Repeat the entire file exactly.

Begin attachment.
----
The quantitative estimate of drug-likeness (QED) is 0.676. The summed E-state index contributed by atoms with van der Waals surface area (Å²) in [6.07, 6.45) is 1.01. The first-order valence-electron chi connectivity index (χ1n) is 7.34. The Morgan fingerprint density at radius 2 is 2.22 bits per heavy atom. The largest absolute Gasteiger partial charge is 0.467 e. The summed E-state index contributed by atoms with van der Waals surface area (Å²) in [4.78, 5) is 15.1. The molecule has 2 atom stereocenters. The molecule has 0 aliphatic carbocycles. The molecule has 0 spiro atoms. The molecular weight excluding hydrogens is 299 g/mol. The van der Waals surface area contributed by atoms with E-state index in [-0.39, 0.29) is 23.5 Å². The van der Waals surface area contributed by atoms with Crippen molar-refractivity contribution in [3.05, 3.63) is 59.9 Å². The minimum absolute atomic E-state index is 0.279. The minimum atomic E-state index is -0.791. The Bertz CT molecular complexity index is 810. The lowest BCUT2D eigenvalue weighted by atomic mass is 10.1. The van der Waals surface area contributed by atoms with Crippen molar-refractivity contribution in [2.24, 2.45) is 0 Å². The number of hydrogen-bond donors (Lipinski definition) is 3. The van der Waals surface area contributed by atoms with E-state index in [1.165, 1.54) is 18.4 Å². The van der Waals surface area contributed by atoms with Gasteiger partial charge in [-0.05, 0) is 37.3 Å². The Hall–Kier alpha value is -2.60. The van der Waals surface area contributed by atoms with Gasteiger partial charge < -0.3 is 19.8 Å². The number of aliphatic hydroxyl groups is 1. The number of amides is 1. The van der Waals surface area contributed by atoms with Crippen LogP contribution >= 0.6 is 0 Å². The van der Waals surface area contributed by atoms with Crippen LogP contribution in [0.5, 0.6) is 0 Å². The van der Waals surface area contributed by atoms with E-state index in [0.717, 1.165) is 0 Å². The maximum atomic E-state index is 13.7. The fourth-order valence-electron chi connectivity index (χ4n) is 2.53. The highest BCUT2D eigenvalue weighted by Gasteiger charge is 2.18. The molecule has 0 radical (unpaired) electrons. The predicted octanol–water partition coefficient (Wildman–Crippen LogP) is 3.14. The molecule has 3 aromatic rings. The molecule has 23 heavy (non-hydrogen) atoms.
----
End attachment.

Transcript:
The quantitative estimate of drug-likeness (QED) is 0.676. The summed E-state index contributed by atoms with van der Waals surface area (Å²) in [6.07, 6.45) is 1.01. The first-order valence-electron chi connectivity index (χ1n) is 7.34. The Morgan fingerprint density at radius 2 is 2.22 bits per heavy atom. The largest absolute Gasteiger partial charge is 0.467 e. The summed E-state index contributed by atoms with van der Waals surface area (Å²) in [4.78, 5) is 15.1. The molecule has 2 atom stereocenters. The molecule has 0 aliphatic carbocycles. The molecule has 0 spiro atoms. The molecular weight excluding hydrogens is 299 g/mol. The van der Waals surface area contributed by atoms with E-state index in [-0.39, 0.29) is 23.5 Å². The van der Waals surface area contributed by atoms with Crippen molar-refractivity contribution in [3.05, 3.63) is 59.9 Å². The minimum absolute atomic E-state index is 0.279. The minimum atomic E-state index is -0.791. The Bertz CT molecular complexity index is 810. The lowest BCUT2D eigenvalue weighted by atomic mass is 10.1. The van der Waals surface area contributed by atoms with Crippen molar-refractivity contribution in [2.24, 2.45) is 0 Å². The number of hydrogen-bond donors (Lipinski definition) is 3. The van der Waals surface area contributed by atoms with E-state index in [1.165, 1.54) is 18.4 Å². The van der Waals surface area contributed by atoms with Gasteiger partial charge in [-0.05, 0) is 37.3 Å². The Hall–Kier alpha value is -2.60. The van der Waals surface area contributed by atoms with Gasteiger partial charge < -0.3 is 19.8 Å². The number of aliphatic hydroxyl groups is 1. The number of amides is 1. The van der Waals surface area contributed by atoms with Crippen LogP contribution >= 0.6 is 0 Å². The van der Waals surface area contributed by atoms with Crippen LogP contribution in [0.5, 0.6) is 0 Å². The van der Waals surface area contributed by atoms with E-state index in [0.717, 1.165) is 0 Å². The maximum atomic E-state index is 13.7. The fourth-order valence-electron chi connectivity index (χ4n) is 2.53. The highest BCUT2D eigenvalue weighted by Gasteiger charge is 2.18. The molecule has 0 radical (unpaired) electrons. The predicted octanol–water partition coefficient (Wildman–Crippen LogP) is 3.14. The molecule has 3 aromatic rings. The molecule has 23 heavy (non-hydrogen) atoms.